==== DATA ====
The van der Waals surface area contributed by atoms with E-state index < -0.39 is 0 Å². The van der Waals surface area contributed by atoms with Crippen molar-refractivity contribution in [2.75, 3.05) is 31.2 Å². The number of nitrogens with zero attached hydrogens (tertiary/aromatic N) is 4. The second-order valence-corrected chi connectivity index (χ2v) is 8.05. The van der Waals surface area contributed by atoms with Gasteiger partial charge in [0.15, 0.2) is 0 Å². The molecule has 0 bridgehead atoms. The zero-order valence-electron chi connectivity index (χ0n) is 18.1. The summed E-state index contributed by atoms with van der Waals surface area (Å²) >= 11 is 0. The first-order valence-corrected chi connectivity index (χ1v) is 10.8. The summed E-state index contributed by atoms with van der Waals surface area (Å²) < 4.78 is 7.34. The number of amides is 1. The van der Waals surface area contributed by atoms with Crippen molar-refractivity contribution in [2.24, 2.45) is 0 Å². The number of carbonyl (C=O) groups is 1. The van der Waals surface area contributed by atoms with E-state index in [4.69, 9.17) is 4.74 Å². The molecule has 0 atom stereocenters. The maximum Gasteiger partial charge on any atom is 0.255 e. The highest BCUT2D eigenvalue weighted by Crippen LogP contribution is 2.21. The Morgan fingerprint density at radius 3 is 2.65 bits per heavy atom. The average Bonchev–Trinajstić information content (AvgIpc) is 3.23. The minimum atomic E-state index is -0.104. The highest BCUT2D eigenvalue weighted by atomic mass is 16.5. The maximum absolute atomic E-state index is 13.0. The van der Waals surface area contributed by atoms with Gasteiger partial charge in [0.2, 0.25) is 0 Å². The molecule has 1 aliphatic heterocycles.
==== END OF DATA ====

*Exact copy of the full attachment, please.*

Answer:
The van der Waals surface area contributed by atoms with E-state index < -0.39 is 0 Å². The van der Waals surface area contributed by atoms with Crippen molar-refractivity contribution in [2.75, 3.05) is 31.2 Å². The number of nitrogens with zero attached hydrogens (tertiary/aromatic N) is 4. The second-order valence-corrected chi connectivity index (χ2v) is 8.05. The van der Waals surface area contributed by atoms with Gasteiger partial charge in [0.15, 0.2) is 0 Å². The molecule has 0 bridgehead atoms. The zero-order valence-electron chi connectivity index (χ0n) is 18.1. The summed E-state index contributed by atoms with van der Waals surface area (Å²) >= 11 is 0. The first-order valence-corrected chi connectivity index (χ1v) is 10.8. The summed E-state index contributed by atoms with van der Waals surface area (Å²) < 4.78 is 7.34. The number of amides is 1. The van der Waals surface area contributed by atoms with Crippen molar-refractivity contribution in [2.24, 2.45) is 0 Å². The number of carbonyl (C=O) groups is 1. The van der Waals surface area contributed by atoms with E-state index in [4.69, 9.17) is 4.74 Å². The molecule has 0 atom stereocenters. The maximum Gasteiger partial charge on any atom is 0.255 e. The highest BCUT2D eigenvalue weighted by Crippen LogP contribution is 2.21. The Morgan fingerprint density at radius 3 is 2.65 bits per heavy atom. The average Bonchev–Trinajstić information content (AvgIpc) is 3.23. The minimum atomic E-state index is -0.104. The highest BCUT2D eigenvalue weighted by atomic mass is 16.5. The maximum absolute atomic E-state index is 13.0. The van der Waals surface area contributed by atoms with Gasteiger partial charge in [0.2, 0.25) is 0 Å². The molecule has 1 aliphatic heterocycles.